Tales of American History® with Kent Masterson Brown
Kent Masterson Brown talks with Ronald F. Maxwell, one of America’s most noted independent film writers and directors. Along with The Night The Lights Went Out In Georgia and Parent Trap, Ron is best known for the films Gettysburg, Gods and Generals, and Copperhead.
Kent Masterson Brown, President of the Witnessing History Education Foundation, Inc., and current President of the Kentucky Civil War Roundtable, tells its story as the second oldest and largest civil war roundtable in the United States. This episode includes an excerpt from the speech of William H. Townsend, the very first President of the Kentucky Civil War Roundtable, as he addressed the Chicago Roundtable in October 1952 about Cassius Marcellus Clay.
Listen as Kent Masterson Brown describes his work on the forthcoming Witnessing History Education Foundation production, In the Declaration all men are created equal: Abraham Lincoln in Illinois, 1830 to 1860.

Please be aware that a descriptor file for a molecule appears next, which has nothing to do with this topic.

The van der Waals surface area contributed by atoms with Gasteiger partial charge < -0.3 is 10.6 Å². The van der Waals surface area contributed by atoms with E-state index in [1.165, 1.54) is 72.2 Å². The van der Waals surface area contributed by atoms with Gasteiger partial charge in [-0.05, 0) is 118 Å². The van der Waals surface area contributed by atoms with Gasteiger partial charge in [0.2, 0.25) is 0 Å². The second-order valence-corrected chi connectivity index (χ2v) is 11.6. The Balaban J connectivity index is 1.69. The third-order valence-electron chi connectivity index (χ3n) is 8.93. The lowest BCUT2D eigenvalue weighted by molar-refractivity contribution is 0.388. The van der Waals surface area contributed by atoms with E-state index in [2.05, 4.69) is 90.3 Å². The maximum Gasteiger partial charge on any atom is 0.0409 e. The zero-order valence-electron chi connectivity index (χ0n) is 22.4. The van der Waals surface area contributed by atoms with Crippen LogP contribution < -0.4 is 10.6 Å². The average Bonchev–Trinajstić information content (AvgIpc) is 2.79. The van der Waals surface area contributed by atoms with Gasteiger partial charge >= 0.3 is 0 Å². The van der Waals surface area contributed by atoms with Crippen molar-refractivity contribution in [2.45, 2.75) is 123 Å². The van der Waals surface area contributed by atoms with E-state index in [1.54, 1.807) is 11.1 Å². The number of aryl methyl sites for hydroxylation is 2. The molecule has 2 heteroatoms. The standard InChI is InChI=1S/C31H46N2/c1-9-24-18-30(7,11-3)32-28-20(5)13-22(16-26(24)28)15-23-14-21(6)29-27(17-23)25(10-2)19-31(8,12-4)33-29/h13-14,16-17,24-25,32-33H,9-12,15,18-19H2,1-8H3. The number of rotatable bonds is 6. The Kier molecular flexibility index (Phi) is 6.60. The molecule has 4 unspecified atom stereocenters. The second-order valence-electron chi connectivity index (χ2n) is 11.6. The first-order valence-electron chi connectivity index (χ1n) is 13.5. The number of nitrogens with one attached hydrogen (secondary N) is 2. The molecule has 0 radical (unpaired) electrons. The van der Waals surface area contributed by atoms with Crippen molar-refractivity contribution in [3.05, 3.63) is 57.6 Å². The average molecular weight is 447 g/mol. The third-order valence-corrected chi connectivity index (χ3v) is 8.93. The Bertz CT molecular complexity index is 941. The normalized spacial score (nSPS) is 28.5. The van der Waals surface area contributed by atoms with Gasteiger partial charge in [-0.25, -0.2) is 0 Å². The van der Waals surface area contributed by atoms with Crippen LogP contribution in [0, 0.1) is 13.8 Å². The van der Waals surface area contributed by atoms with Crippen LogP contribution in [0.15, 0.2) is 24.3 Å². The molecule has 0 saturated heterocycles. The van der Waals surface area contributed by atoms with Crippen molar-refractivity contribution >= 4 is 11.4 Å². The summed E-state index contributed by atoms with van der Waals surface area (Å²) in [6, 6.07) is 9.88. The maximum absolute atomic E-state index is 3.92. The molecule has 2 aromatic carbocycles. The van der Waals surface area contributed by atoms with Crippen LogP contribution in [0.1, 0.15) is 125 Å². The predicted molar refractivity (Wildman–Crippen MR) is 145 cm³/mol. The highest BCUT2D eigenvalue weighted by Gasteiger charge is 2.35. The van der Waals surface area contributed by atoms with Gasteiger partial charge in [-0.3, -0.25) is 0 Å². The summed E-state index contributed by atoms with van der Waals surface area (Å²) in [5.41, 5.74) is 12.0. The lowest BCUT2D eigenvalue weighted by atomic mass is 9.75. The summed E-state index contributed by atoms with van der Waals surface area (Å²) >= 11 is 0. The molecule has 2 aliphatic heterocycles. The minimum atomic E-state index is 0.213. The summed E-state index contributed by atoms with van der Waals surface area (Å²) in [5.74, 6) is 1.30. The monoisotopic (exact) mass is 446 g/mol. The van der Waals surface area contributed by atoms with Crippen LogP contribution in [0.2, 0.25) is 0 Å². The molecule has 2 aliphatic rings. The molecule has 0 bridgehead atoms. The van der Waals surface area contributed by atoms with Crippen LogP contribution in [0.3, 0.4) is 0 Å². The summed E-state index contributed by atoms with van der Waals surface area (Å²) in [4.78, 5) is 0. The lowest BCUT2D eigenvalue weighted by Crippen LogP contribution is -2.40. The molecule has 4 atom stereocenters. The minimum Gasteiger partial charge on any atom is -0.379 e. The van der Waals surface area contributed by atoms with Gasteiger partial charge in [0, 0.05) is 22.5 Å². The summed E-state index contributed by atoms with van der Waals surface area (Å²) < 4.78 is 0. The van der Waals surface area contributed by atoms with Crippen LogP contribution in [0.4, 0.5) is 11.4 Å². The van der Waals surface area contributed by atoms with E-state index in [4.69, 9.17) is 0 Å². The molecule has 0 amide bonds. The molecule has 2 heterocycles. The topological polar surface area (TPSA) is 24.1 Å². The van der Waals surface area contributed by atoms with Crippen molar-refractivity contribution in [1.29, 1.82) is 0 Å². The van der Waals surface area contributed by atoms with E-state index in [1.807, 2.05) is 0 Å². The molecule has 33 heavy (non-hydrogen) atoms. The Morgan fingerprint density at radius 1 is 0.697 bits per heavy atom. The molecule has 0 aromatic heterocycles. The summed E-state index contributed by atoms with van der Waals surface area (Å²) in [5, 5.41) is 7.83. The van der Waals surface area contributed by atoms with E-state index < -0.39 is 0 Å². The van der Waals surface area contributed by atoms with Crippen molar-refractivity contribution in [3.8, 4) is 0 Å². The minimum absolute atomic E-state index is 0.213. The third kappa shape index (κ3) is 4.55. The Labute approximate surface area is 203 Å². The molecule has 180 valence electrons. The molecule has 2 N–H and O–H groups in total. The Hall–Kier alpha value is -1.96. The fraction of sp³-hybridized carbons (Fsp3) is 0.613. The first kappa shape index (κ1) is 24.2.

Exploring an untold story of the American Civil War, Kent Masterson Brown talks with eminent Civil War author and historian, Brian Steel Wills, about his book, Inglorious Passages: Noncombat Deaths in the American Civil War, which brings to light the stories of non-combat deaths and the grave toll those deaths took on soldiers and civilians from 1861 to 1865. Brian Steel Wills is the Director of the Center for the Study of the Civil War Era and Professor of History at Kennesaw State University in Kennesaw, Georgia.
Kent Masterson Brown talks with American Civil War author and historian, A. Wilson Greene, about his latest book, A Campaign of Giants: The Battle for Petersburg, the first of three volumes on the Petersburg Campaign published by the University of North Carolina Press.
Listen to the tale of Colonel Eugene Erwin, Henry Clay’s grandson, who was killed at Vicksburg fighting for the Confederacy, and Josephine Russell, his wife, who, after the war, became the first and greatest woman horse breeder in the world.